The Night the ‘Rumble In The Jungle’ came to Swansea (by Jeff Burns)

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On 30th October 1974 Swansea businessman and boxing promoter the late Eddie Richards, brought to his hometown a live showing of one of the greatest World Heavyweight contests in the history of professional boxing! He had astutely negotiated a deal with London entrepreneur Jarvis Astaire to have the ‘Rumble in the Jungle’ relayed direct by satellite to the Odeon Cinema in Kingsway, Swansea courtesy of Viewsport.

Rumble

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.At around 2.30am hundreds of boxing fans poured into the city centre on their way to the Odeon Cinema in the Kingsway. They were about to witness live pictures of the 'Rumble in the Jungle' scheduled to commence at 4.00am direct from Kinshasa in Zaire. Admission to the Odeon was £20 with fight fans anticipating a momentous event - they were not going to be mistaken! Before this historic fight they could not have imagined how it would run its course, or how exciting, dramatic or sensational it would turn out! With men and women of all ages taking their seats, Eddie knew well before fight time that he was serving up something very special!

The 'Rumble in the Jungle' was a World Heavyweight championship contest and a Don King promotion. It featured the 24-year-old George Foreman from Houston, Texas who was the undefeated World Heavyweight Champion. He had won all his 40 bouts with 37 inside the distance since turning professional after winning the 1968 Olympic Heavyweight gold medal in Mexico City. Foreman who had weighed in at 220lbs, was making the third defence of the title he had won from Joe Frazier in Kingston Jamaica on 22nd January 1973.

Belt

First into the ring was the challenger 32-year-old former World Heavyweight champion and 1960 Olympic Light Heavyweight gold medallist Muhammad Ali who looked in great shape at 216lbs. Ali had won the World Heavyweight title on 25th February 1964 in Miami Beach, Florida when defending champion Sonny Liston retired on his stool at the end of the sixth round. He made eight successful defences before being stripped of his title and suspended from boxing in April 1967 for refusing to enlist into the US Army. At that time Ali was undefeated in 28 contests, but he wasn’t allowed to return to the ring again until October 1970 some three and a half years later. This would be Ali’s 47th paid bout having won 44 and lost just two decisions to Joe Frazier and Ken Norton, both ominously knocked out in two rounds apiece by Foreman.

'Ali Boom Aye'

The audience at the Odeon, along with the thousands in the May Stadium Kinshasa, waited patiently for the late arrival at ringside of champion Foreman. Ali used the time to stir up the crowd by conducting a chant of “Ali boom aye” which translated meant “Ali kill him.” Ali had spent a lot of his time in Kinshasa winning the locals over and his endeavours seemed to have paid off with the vast majority of the crowd appearing to be Ali supporters. Perhaps it was not quite the same at the Odeon where the support was fairly evenly shared, there were still many who wanted and expected Foreman to shut up Ali’s mouth once and for all. The challenger seemed quite relaxed playing the waiting game in the ring keeping loose with some fast shadow boxing.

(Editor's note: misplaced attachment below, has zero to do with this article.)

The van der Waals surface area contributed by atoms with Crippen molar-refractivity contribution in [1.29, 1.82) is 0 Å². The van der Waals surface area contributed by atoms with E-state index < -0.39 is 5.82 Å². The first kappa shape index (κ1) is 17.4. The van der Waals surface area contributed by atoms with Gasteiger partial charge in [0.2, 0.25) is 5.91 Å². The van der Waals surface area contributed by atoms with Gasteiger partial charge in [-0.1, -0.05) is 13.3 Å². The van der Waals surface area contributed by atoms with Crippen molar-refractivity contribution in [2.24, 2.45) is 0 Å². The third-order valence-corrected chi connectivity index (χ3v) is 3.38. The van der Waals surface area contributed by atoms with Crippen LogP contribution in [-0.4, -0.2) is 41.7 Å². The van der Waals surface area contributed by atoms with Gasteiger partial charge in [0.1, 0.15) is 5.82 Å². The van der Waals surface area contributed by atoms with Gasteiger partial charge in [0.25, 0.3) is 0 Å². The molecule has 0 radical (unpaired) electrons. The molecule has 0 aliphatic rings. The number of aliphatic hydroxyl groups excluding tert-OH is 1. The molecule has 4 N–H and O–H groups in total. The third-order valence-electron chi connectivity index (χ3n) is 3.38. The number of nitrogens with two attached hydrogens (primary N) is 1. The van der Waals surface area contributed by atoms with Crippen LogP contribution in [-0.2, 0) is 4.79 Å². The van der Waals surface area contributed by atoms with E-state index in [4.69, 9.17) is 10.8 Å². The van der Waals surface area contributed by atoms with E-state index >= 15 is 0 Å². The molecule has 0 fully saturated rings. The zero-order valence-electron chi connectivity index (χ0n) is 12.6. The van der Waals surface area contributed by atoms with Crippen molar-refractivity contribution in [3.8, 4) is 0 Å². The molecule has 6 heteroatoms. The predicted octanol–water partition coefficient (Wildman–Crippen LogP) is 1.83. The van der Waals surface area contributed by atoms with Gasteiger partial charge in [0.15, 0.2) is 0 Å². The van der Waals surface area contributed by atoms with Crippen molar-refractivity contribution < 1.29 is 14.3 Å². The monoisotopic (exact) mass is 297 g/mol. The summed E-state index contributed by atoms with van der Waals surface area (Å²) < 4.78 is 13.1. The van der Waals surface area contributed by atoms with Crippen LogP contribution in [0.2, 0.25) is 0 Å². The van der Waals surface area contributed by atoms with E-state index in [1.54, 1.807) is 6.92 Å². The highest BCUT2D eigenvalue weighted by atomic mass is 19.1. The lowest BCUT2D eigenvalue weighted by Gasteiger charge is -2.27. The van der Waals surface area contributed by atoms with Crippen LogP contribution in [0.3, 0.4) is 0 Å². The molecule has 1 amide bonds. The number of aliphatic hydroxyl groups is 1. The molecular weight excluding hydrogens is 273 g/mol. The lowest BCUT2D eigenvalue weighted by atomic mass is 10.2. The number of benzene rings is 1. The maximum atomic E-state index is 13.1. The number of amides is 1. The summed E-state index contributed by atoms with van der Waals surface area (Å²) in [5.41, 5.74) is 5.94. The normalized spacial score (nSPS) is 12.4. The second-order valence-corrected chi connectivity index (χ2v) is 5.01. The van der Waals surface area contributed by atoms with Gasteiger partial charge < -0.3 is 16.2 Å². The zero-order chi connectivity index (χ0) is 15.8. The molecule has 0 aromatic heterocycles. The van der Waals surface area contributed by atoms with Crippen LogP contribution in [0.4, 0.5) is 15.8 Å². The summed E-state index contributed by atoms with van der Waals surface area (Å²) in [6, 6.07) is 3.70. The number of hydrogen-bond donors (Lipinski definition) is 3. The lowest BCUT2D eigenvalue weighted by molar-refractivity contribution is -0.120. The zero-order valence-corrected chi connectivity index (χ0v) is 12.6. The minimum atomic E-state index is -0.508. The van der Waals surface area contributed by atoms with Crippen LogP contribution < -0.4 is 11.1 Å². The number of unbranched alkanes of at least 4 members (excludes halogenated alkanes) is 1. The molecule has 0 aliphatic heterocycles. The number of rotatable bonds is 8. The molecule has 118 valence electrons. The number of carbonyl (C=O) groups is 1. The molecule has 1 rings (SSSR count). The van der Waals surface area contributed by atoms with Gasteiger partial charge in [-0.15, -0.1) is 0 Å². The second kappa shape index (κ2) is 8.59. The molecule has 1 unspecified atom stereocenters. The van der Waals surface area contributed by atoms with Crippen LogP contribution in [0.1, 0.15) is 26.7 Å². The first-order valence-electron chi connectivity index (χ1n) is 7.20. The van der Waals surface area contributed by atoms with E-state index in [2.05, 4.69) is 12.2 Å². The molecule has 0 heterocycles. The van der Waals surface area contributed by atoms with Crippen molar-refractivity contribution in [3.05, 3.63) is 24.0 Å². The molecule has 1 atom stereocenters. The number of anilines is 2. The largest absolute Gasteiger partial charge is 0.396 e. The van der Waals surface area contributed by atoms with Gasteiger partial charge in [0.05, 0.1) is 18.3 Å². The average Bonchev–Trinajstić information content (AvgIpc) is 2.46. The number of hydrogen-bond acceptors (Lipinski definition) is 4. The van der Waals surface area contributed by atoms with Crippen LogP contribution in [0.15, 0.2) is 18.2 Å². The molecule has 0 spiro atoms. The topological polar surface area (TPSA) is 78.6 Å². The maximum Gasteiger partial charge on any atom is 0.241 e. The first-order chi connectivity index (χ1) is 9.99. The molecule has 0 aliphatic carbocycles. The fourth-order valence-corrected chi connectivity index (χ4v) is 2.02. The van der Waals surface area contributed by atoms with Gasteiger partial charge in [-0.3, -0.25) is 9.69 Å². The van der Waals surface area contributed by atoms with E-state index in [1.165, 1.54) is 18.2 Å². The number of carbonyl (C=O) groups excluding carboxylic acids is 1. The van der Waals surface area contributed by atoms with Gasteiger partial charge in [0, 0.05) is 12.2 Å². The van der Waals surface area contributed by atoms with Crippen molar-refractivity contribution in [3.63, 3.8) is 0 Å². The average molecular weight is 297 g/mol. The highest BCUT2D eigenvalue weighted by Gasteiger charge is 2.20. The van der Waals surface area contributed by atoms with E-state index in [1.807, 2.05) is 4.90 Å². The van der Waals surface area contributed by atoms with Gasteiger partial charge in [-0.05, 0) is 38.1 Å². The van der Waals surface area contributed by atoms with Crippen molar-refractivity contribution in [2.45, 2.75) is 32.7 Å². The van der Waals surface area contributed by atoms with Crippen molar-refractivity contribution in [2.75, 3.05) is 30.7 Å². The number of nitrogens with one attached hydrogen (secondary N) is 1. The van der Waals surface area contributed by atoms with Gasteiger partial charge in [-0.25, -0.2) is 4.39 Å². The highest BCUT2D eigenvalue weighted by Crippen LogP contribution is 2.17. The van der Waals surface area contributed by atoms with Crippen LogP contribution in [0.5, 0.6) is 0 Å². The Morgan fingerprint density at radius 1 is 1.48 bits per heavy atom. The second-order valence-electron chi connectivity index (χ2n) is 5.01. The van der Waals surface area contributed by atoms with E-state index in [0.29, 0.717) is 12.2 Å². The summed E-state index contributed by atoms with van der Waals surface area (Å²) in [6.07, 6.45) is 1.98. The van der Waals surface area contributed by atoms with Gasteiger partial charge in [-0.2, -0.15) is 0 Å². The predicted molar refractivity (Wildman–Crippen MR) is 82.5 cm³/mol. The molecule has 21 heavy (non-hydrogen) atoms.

Sense the tension

As the champion entered the ring you could sense the tension among the Swansea fight fraternity, Foreman looked mean and in tip-top condition as he discarded his red robe. Ali seemed unnerved and nothing like the hysterics of 10 years previous when he was challenging Sonny Liston for the title. After the preliminaries were over, referee Zack Clayton called both fighters to the centre of the ring. Both gladiators glared at each other and this was the moment when all the talking would stop - or so you might have thought. Ali was still jabbering away taunting the champion and encouraging the crowd to continue with their chanting.

As the bell rang for the start of the first round Ali darted across the ring determined to take the fight to the champion much to Foreman’s surprise. The challenger was catching Foreman with straight right hand leads a pretty risky tactic for an orthodox boxer in the early rounds of a fight particularly against a big puncher like Foreman. After surprising the champion and the audience in the Odeon with his aggressive tactics in the first round Ali confounded everyone, even his own corner men Angelo Dundee, Ferdy Pacheco and Bundini Brown from round two onwards, when he just lay back on the ropes inviting Foreman to attack.

Even from the early rounds many of those at the Odeon who were cheering both fighters on as if they were in Kinshasa themselves! They realised what Ali’s tactics were and even with his back to the ropes for the most of each round he was outpunching and outscoring the champion and backing away from his wild swinging punches. Ali continued to taunt Foreman during the many clinches “Is that all you’ve got George? My grandmother hits harder than that!”

Rope a dope tactic